We hold up as many mirrors as we can.
Vancouver is Vladivostok and Toronto is Moscow. If people in Moscow don’t give a damn about what is happening in Vladivostok, the Vladivostokians mustn’t be surprised or upset. It’s up to everyone in Vladivostok to build their own institutions. The Torontonians have long done a good job trying to care about the Vancouverities, but the Vancouverites must mature and get rid of their parents. We have to grow up and grow our own cultural institutions.
Pierre Berton once told me that Canadians value institutions and Americans value individuals. I think that is far less true today than in the mid-1980s when we were talking, but Berton’s simple and big idea has served as a compass to set our course. From the first issue I have sought to make B.C. BookWorld into a cultural given, to institutionalize it, like the CBC. If I don’t put my name in it, except in the masthead, and I don’t give myself a column, it’s not lack of ego; it’s pragmatism.
It’s all about the reader holding that mirror.
John Fowles, somewhere in his novel Daniel Martin, wrote a line that I’ve never forgotten: “To draw attention to anything is to glorify it.”
My job, with the essential help of designer David Lester, is to glorify B.C. books and authors by simply drawing attention to them. Telling people what to read, or what to think, is a trap into which the literary aristocracy constantly falls, while degrading their enemies and promoting their friends. The public justifiably turns away from such elitist tomfoolery. That’s not our style.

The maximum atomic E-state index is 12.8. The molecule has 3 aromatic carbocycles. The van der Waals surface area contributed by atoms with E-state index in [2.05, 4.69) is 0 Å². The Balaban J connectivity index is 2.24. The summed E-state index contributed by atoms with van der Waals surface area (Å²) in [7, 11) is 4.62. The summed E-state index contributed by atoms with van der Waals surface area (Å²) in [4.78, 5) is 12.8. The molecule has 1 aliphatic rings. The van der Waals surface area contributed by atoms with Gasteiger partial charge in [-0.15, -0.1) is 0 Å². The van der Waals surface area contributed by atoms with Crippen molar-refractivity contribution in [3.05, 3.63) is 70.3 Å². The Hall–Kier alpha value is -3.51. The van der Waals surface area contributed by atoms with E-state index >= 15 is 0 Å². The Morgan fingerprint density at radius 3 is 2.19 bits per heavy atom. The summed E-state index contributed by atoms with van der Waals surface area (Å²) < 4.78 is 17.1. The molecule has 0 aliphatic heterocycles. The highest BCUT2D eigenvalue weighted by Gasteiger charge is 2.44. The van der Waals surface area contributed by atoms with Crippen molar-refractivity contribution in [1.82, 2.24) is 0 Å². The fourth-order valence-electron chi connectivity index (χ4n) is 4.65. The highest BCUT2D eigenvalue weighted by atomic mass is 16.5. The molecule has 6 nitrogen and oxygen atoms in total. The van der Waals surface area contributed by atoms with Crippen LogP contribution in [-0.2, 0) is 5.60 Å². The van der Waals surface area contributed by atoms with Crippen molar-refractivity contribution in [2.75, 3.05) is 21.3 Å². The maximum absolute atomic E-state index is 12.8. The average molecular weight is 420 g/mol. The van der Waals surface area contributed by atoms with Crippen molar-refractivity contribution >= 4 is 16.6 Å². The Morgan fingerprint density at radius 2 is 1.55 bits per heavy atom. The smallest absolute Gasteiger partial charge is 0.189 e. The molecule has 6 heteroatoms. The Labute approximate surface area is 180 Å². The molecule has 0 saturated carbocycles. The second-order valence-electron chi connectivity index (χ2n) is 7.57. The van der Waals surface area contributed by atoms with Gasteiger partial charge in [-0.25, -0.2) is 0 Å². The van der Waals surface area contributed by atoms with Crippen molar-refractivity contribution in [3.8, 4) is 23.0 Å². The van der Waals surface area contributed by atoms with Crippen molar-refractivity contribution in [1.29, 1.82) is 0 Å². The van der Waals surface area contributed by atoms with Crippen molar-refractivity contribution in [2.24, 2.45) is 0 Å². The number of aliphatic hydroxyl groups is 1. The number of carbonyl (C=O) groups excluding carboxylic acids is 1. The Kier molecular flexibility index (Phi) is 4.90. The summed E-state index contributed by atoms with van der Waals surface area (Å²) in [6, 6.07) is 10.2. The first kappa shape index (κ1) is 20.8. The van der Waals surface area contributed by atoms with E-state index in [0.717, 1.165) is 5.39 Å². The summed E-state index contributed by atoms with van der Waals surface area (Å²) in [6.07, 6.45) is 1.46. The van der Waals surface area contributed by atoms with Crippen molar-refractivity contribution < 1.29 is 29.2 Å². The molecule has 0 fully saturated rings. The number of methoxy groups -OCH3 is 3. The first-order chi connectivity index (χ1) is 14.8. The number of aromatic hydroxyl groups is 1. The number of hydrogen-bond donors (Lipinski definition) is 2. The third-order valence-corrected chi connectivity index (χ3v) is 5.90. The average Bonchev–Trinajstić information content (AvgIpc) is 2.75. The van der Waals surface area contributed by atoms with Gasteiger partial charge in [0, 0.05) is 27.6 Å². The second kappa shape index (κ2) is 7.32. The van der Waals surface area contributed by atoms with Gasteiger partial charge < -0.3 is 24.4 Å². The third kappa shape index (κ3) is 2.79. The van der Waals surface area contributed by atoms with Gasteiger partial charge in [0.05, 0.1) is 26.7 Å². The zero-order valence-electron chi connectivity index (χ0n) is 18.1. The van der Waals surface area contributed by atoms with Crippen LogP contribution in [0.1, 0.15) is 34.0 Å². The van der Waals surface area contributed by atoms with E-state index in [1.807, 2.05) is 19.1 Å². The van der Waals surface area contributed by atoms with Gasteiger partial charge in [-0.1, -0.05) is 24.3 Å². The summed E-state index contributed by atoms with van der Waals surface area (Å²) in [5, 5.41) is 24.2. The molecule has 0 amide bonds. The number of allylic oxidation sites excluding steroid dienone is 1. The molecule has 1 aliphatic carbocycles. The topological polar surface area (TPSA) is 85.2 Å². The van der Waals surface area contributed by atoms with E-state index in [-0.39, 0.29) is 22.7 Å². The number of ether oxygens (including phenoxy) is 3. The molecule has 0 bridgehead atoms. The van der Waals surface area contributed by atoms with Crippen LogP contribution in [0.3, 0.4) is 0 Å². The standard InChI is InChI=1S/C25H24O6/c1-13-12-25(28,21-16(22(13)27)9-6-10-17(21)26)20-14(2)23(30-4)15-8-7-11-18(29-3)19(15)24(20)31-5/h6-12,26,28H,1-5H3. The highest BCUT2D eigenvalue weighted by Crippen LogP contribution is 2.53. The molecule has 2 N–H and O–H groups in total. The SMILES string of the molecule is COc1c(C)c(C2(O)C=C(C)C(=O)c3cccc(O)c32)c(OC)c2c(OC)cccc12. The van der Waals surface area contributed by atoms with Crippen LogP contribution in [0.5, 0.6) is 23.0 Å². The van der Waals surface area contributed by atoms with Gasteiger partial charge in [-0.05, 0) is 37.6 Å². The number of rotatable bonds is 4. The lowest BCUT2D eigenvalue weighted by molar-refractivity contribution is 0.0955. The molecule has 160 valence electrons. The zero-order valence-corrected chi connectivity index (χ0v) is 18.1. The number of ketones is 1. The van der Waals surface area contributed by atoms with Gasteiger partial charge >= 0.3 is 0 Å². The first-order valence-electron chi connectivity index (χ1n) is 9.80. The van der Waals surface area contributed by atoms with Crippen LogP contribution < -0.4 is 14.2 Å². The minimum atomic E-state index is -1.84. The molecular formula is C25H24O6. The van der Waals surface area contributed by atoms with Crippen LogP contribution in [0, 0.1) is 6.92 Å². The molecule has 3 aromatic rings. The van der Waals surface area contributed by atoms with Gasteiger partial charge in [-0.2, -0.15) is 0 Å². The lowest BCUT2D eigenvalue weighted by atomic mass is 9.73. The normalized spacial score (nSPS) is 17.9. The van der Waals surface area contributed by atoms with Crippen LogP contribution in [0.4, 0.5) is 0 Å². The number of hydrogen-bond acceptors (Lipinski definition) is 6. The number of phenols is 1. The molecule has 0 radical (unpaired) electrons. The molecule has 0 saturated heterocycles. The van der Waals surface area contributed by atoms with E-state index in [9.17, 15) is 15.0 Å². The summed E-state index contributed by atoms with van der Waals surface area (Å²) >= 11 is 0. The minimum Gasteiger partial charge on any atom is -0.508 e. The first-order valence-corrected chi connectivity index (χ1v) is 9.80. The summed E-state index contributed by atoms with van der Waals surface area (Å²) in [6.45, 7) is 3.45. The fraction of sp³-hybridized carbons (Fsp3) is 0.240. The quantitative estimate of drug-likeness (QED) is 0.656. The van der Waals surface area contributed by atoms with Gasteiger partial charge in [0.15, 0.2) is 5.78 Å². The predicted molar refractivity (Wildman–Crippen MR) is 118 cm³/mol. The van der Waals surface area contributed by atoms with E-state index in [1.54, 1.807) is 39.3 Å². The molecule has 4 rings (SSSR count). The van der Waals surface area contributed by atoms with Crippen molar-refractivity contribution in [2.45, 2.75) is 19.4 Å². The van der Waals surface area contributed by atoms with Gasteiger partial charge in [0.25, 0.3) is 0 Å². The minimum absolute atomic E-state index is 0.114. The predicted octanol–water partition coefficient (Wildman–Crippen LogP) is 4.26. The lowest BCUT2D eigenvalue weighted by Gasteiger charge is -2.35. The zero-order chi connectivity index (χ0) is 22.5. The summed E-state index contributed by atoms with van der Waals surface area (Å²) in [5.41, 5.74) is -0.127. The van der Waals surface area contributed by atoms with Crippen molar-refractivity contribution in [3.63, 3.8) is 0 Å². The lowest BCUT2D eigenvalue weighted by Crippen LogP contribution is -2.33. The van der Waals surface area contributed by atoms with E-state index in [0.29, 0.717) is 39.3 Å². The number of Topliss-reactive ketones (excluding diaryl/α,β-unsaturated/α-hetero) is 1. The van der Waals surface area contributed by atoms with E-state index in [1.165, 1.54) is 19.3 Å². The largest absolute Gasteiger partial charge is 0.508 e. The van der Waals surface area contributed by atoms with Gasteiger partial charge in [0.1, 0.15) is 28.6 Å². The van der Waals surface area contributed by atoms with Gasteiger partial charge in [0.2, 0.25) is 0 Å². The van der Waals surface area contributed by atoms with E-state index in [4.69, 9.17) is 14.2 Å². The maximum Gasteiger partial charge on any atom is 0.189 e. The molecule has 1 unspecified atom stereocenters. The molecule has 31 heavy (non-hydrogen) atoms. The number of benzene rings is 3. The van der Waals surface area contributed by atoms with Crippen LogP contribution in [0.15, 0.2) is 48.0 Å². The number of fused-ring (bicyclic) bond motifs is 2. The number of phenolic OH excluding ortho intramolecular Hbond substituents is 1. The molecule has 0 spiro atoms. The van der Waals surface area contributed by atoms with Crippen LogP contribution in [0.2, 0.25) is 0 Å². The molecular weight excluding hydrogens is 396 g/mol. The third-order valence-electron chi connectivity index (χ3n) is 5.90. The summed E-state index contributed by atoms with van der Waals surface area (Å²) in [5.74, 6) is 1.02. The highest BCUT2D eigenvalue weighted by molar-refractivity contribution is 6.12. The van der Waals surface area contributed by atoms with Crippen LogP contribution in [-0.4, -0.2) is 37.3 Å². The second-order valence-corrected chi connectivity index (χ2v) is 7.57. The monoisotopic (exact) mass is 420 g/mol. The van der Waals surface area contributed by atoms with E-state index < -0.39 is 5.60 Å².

If I want to attract as many readers as possible, it’s simply dumb to tell other people what they should think. The public quite rightly abhors such condescension. At B.C. BookWorld we strive to let the general public decide what is good and bad. If, for instance, you have a grandfather who loves fly fishing and he lives in the Okanagan, you will be pleased to buy him The Gilley for Christmas and he can be the person who passes judgment on its value as a fishing guide.
But first you have to learn The Gilley exists.
Only connect. Not all bureaucrats have understood this populist agenda—to reach as many people as possible, with as much information as possible, about as many B.C. books as possible—but the Canada Council, thank goodness, has been consistently supportive. The majority of revenues for B.C. BookWorld are self-generated by ads, largely because B.C. BookWorld has more readers than any other independent Canadian publication about books. We know people like B.C. BookWorld and that knowledge makes us deeply grateful and happy.
We expect to carry on. Just in case all the current e-hype is for real, we have newly created B.C. BookLook as a digital equivalent of the newspaper. Meanwhile, on behalf of Dave—who did the cartoons—and myself, I hope you enjoy this potpourri, and thanks for being readers.
– Ronsdale Press